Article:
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Venson-Moitoi's AU bid fails

SHARE   |   Wednesday, 20 July 2016   |   By Staff Writer
Venson-Moitoi's AU bid fails

Team Venson-Moitoi remains confident of winning the African Union Commission (AUC) chairmanship in January 2017, following failure by all three candidates to secure enough votes for a clear win in Kigali, Rwanda on Monday. Botswana's Minister of Foreign Relations and International Cooperation Pelonomi Venson- Moitoi only managed 23 of the required 36 votes for a clear win, with 28 countries abstaining. Failure to secure a clear win by all candidates, coupled with a majority of countries choosing to abstain from casting their vote has sparked wild speculation from different quarters. Once again, as was the case ahead of the elections, questions have been raised about the calibre of the three candidates from Botswana, Equatorial Guinea and Uganda. Three candidates were in the contest to replace Nkosazana Dlamini-Zuma as the AUC chairperson, but all failed to win a required two-third majority for a clear win. There are suggestions that they are below the calibre desired for the AU Chairmanship, which was demonstrated by the lack of confidence from a large number of countries.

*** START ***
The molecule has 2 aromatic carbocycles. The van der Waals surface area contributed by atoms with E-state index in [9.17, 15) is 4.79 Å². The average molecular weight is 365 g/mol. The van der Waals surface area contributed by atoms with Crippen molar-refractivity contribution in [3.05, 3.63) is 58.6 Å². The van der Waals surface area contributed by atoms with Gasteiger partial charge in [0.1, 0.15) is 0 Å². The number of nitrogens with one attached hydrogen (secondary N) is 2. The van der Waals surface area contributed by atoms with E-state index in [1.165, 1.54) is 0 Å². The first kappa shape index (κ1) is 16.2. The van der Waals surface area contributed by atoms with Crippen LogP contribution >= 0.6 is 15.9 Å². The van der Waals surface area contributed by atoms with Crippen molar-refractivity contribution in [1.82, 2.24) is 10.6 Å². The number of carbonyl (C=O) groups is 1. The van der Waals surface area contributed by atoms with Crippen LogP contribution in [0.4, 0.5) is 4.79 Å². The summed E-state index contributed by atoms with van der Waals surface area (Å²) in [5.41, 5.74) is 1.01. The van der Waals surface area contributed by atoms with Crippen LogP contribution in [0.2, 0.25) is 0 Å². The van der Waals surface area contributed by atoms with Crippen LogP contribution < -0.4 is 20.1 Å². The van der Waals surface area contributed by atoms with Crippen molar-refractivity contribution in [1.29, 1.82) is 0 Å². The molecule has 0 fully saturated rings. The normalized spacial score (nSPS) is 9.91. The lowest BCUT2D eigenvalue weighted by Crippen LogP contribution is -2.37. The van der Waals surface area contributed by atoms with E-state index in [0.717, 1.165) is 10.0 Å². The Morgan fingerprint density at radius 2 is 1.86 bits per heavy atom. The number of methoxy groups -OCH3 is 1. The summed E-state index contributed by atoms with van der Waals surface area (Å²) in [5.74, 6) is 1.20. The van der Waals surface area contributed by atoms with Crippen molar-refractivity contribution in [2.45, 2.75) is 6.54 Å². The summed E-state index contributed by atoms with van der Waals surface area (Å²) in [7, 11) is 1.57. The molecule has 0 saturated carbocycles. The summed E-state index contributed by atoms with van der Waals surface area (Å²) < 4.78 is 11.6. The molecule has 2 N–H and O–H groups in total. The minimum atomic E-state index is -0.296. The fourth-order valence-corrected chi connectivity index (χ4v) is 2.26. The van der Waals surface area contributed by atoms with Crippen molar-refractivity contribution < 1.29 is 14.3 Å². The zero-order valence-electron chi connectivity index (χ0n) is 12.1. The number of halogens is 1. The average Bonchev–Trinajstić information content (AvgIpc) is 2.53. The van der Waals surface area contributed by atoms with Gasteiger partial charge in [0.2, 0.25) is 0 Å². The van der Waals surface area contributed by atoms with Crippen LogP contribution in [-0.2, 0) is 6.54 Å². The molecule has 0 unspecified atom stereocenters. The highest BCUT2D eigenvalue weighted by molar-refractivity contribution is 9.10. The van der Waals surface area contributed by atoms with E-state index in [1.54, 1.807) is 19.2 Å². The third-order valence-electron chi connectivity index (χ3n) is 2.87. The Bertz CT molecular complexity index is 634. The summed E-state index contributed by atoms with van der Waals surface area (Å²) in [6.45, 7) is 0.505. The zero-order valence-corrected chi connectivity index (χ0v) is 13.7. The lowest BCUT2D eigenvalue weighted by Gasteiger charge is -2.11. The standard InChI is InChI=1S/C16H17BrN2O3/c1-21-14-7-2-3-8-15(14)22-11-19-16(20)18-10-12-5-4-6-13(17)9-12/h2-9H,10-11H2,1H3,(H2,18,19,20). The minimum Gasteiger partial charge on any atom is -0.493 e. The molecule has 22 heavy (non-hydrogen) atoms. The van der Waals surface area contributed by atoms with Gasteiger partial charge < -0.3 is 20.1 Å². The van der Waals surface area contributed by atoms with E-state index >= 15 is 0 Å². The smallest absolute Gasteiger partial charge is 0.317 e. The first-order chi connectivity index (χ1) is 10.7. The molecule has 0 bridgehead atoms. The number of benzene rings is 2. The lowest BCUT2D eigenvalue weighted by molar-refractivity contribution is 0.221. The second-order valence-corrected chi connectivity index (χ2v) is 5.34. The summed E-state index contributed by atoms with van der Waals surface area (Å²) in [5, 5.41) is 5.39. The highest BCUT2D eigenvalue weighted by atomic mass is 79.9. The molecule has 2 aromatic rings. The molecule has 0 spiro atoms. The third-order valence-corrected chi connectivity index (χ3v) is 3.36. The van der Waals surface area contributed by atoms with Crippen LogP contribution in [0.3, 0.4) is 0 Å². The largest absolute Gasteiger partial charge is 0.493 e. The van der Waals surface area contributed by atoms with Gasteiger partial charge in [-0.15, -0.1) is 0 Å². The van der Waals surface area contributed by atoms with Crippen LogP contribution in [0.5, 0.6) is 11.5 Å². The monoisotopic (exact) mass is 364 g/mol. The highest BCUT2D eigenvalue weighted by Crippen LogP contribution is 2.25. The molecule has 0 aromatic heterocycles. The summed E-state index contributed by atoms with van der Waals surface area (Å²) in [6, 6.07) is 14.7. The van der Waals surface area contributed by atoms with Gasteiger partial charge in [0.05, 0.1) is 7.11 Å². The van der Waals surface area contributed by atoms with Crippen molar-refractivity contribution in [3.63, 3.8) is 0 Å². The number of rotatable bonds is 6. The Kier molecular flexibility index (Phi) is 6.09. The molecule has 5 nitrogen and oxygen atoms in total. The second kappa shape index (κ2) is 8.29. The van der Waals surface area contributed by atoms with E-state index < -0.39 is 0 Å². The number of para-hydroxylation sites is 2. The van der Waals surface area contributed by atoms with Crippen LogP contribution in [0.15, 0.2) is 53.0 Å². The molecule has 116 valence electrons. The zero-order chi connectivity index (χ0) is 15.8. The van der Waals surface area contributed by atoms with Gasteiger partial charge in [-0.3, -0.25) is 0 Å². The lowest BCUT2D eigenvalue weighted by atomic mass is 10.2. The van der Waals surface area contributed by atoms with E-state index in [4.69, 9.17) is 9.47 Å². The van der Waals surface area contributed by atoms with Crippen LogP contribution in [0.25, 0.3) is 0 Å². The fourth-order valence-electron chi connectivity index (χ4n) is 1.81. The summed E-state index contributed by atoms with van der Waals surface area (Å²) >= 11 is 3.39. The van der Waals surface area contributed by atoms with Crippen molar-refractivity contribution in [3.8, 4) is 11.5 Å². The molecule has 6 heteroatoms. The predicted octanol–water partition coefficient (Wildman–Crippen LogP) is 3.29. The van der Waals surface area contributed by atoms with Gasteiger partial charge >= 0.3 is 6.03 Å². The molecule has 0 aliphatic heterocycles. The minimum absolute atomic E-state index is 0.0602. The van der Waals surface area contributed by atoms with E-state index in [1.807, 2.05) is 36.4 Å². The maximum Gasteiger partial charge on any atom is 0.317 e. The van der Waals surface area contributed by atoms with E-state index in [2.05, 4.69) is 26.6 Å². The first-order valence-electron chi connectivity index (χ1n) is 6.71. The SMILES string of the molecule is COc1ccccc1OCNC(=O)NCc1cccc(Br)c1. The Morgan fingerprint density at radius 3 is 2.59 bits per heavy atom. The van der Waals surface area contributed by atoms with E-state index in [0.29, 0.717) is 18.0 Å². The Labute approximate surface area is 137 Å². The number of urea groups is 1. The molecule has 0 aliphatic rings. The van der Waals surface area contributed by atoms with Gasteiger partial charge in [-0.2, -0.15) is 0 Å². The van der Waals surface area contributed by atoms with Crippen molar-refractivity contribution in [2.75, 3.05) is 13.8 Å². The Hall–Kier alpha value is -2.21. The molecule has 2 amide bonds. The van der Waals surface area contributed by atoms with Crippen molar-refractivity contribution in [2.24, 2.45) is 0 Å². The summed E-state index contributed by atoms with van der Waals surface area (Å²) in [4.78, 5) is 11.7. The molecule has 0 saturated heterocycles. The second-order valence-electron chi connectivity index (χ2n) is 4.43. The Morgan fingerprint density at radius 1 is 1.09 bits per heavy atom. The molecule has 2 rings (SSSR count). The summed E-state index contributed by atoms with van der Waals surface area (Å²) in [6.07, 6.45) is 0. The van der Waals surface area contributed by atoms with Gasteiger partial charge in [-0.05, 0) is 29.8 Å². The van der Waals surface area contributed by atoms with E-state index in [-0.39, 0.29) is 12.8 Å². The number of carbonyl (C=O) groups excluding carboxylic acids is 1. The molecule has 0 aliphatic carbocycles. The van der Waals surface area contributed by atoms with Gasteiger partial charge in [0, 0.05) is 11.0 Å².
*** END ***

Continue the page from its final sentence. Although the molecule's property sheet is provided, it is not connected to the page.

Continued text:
Botswana's foreign policy, especially rooftop diplomacy where the country has gained a reputation of openly criticising others, has been cited as Moitoi's major undoing.  While analysts and commentators agree that Botswana's foreign policy is principled and objective, they also suggest that different factors could have contributed to Moitoi's failure to secure enough votes. Botswana's open criticism of other countries, led by state president Ian Khama, has isolated the country from fellow African states who strongly believe in quiet diplomacy among peers. This makes the small Southern African nation very unpopular among other states, coupled with Khama's open unsavoury comments dismissing the AU as just a talk shop. Khama has never attended any AU Summit, choosing to delegate his deputy, as was the case in Kigali over the weekend. The large number of countries abastaining from voting has opened the contest further, with the possibility of new candidates joining the race ahead of the January, 2017 re-run.